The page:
The microblog: 2020.12.18 18:27:12

2020.12.18 18:27:12 (1339985578910085120) from Daniel J. Bernstein, replying to "Peter Todd (@peterktodd)" (1339749998465060867):

Some T-cell cross-reactivity exists, but calling this "immunity" is deceptive; see The UK's failure to eradicate COVID is the result of human choices; see, e.g., Yes, humans are influenced by the weather, and use it as an excuse.


2020.12.17 05:35:25 (1339428966831071233) from Daniel J. Bernstein, replying to "Peter Todd (@peterktodd)" (1339341871546503169):

You keep focusing on lockdowns, but most countries setting the goal at eradication have limited the use of lockdowns and have deployed a large toolbox of better-bang-for-the-buck techniques to successfully keep R down. For Thailand's testing strategy, see

2020.12.17 06:07:36 (1339437063603511298) from Daniel J. Bernstein:

For typical American (and Canadian and so on) readers it's educational to study this document, which spells out tons of sensible things that were already in Thailand's testing strategy early in 2020, and it's embarrassing to see that the U.S. couldn't manage most of these things.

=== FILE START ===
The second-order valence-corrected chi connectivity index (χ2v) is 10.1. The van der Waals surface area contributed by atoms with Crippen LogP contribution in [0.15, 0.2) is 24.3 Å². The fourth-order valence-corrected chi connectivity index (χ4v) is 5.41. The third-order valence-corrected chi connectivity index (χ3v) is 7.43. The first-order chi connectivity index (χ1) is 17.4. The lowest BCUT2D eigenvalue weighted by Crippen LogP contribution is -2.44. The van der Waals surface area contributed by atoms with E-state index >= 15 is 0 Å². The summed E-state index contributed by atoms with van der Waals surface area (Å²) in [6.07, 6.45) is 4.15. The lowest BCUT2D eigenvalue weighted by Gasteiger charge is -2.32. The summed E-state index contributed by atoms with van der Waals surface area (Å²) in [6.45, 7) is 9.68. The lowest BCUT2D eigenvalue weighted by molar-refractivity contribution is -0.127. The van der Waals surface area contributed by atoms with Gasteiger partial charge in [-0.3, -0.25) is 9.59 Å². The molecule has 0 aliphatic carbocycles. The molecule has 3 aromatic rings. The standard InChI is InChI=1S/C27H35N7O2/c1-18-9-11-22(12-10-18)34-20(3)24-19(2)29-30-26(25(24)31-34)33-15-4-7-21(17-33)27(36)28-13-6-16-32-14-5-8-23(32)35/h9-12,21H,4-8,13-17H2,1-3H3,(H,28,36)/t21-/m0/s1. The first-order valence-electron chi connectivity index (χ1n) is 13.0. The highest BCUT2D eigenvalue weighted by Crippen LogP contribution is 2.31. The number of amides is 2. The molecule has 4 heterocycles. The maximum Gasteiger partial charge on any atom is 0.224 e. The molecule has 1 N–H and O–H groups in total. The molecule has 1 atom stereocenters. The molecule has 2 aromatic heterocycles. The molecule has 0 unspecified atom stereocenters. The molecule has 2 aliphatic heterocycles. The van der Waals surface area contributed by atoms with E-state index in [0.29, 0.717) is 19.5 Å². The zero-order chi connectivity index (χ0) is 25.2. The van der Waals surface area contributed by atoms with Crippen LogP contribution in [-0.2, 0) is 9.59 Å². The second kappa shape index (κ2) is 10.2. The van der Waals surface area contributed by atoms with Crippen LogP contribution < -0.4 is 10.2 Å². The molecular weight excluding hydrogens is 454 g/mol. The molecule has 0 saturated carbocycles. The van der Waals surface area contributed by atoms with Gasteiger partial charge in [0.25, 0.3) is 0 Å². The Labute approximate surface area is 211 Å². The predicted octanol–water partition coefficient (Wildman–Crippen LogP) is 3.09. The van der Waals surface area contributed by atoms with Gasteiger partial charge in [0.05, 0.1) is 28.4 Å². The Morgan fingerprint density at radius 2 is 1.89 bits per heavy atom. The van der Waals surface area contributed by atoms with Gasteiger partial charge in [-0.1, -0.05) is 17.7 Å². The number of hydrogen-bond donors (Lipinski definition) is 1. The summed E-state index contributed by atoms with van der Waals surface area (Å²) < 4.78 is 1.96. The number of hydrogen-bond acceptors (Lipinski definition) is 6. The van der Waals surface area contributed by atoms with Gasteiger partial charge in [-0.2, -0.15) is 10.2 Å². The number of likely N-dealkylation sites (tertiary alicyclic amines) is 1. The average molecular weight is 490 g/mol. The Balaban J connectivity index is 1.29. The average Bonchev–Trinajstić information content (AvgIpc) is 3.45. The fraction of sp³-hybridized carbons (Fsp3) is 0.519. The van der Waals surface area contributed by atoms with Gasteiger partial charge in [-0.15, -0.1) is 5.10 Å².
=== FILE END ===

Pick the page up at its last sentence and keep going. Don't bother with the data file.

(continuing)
2020.12.18 02:49:07 (1339749503071608832) from "Peter Todd (@peterktodd)":

Huh? Canada (and many other countries) were doing those things. That's just basic "test and trace". It's just not effective enough to catch close enough to 100% of cases to eliminate COVID-19. Canada's tracing infrastructure became overwhelmed and they gave up.

2020.12.18 02:51:05 (1339749998465060867) from "Peter Todd (@peterktodd)", replying to "Peter Todd (@peterktodd)" (1339749503071608832):

The UK has spent $22 billion on test and trace. In UK conditions, it didn't work. Sorry, but not all countries are equally susceptible. We know for sure weather is a factor. Levels of pre-existing immunity are also significant, and vary a lot.